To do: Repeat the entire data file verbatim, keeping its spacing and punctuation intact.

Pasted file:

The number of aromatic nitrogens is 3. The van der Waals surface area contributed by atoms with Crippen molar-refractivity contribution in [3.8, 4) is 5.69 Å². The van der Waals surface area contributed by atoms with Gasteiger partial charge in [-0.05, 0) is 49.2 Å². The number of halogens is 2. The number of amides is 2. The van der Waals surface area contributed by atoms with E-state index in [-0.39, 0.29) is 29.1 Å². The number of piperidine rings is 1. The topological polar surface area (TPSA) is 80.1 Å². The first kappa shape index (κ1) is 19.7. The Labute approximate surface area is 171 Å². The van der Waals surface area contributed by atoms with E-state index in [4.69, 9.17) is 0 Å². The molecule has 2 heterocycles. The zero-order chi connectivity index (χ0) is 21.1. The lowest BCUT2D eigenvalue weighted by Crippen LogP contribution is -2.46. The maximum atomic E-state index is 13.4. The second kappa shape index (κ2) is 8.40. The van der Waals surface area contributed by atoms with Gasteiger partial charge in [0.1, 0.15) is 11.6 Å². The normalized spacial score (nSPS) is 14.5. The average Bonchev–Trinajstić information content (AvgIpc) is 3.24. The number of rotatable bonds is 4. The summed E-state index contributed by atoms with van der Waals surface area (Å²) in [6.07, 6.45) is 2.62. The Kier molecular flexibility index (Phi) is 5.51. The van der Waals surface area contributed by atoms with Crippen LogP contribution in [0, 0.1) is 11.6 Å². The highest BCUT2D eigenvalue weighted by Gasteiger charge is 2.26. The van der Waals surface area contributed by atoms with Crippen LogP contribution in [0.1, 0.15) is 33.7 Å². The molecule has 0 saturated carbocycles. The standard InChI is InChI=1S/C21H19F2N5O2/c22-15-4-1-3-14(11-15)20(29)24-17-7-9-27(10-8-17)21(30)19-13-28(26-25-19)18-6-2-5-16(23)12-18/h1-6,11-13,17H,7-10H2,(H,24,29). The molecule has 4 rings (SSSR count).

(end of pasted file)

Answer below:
The number of aromatic nitrogens is 3. The van der Waals surface area contributed by atoms with Crippen molar-refractivity contribution in [3.8, 4) is 5.69 Å². The van der Waals surface area contributed by atoms with Gasteiger partial charge in [-0.05, 0) is 49.2 Å². The number of halogens is 2. The number of amides is 2. The van der Waals surface area contributed by atoms with E-state index in [-0.39, 0.29) is 29.1 Å². The number of piperidine rings is 1. The topological polar surface area (TPSA) is 80.1 Å². The first kappa shape index (κ1) is 19.7. The Labute approximate surface area is 171 Å². The van der Waals surface area contributed by atoms with E-state index in [4.69, 9.17) is 0 Å². The molecule has 2 heterocycles. The zero-order chi connectivity index (χ0) is 21.1. The lowest BCUT2D eigenvalue weighted by Crippen LogP contribution is -2.46. The maximum atomic E-state index is 13.4. The second kappa shape index (κ2) is 8.40. The van der Waals surface area contributed by atoms with Gasteiger partial charge in [0.1, 0.15) is 11.6 Å². The normalized spacial score (nSPS) is 14.5. The average Bonchev–Trinajstić information content (AvgIpc) is 3.24. The number of rotatable bonds is 4. The summed E-state index contributed by atoms with van der Waals surface area (Å²) in [6.07, 6.45) is 2.62. The Kier molecular flexibility index (Phi) is 5.51. The van der Waals surface area contributed by atoms with Crippen LogP contribution in [0, 0.1) is 11.6 Å². The highest BCUT2D eigenvalue weighted by Gasteiger charge is 2.26. The van der Waals surface area contributed by atoms with Crippen LogP contribution in [0.1, 0.15) is 33.7 Å². The molecule has 0 saturated carbocycles. The standard InChI is InChI=1S/C21H19F2N5O2/c22-15-4-1-3-14(11-15)20(29)24-17-7-9-27(10-8-17)21(30)19-13-28(26-25-19)18-6-2-5-16(23)12-18/h1-6,11-13,17H,7-10H2,(H,24,29). The molecule has 4 rings (SSSR count).